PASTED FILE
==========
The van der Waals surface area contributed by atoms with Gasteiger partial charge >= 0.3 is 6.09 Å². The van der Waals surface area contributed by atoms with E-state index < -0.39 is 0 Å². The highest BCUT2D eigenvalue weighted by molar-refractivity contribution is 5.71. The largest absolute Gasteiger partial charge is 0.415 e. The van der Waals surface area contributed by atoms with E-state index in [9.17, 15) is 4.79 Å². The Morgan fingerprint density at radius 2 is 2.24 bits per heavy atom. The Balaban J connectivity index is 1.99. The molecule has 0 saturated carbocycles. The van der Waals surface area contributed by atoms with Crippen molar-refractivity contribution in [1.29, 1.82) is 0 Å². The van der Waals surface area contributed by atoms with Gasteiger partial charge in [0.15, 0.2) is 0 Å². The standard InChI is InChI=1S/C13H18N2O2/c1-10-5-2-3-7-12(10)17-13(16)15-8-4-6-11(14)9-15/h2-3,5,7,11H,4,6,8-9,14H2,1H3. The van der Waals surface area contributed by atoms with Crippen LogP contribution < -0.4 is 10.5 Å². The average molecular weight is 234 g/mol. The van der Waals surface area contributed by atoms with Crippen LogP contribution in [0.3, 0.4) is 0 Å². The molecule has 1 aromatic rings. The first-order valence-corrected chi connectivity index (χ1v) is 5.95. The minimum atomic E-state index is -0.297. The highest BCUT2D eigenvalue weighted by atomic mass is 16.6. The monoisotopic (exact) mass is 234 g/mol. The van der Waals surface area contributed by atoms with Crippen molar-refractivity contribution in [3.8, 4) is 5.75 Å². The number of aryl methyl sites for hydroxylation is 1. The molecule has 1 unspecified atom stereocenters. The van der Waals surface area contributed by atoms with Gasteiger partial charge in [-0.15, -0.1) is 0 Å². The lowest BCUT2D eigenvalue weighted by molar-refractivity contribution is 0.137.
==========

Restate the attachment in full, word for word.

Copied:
The van der Waals surface area contributed by atoms with Gasteiger partial charge >= 0.3 is 6.09 Å². The van der Waals surface area contributed by atoms with E-state index < -0.39 is 0 Å². The highest BCUT2D eigenvalue weighted by molar-refractivity contribution is 5.71. The largest absolute Gasteiger partial charge is 0.415 e. The van der Waals surface area contributed by atoms with E-state index in [9.17, 15) is 4.79 Å². The Morgan fingerprint density at radius 2 is 2.24 bits per heavy atom. The Balaban J connectivity index is 1.99. The molecule has 0 saturated carbocycles. The van der Waals surface area contributed by atoms with Crippen molar-refractivity contribution in [1.29, 1.82) is 0 Å². The van der Waals surface area contributed by atoms with Gasteiger partial charge in [0.15, 0.2) is 0 Å². The standard InChI is InChI=1S/C13H18N2O2/c1-10-5-2-3-7-12(10)17-13(16)15-8-4-6-11(14)9-15/h2-3,5,7,11H,4,6,8-9,14H2,1H3. The van der Waals surface area contributed by atoms with Crippen LogP contribution < -0.4 is 10.5 Å². The average molecular weight is 234 g/mol. The van der Waals surface area contributed by atoms with Crippen LogP contribution in [0.3, 0.4) is 0 Å². The molecule has 1 aromatic rings. The first-order valence-corrected chi connectivity index (χ1v) is 5.95. The minimum atomic E-state index is -0.297. The highest BCUT2D eigenvalue weighted by atomic mass is 16.6. The monoisotopic (exact) mass is 234 g/mol. The van der Waals surface area contributed by atoms with Crippen molar-refractivity contribution in [3.8, 4) is 5.75 Å². The number of aryl methyl sites for hydroxylation is 1. The molecule has 1 unspecified atom stereocenters. The van der Waals surface area contributed by atoms with Gasteiger partial charge in [-0.15, -0.1) is 0 Å². The lowest BCUT2D eigenvalue weighted by molar-refractivity contribution is 0.137.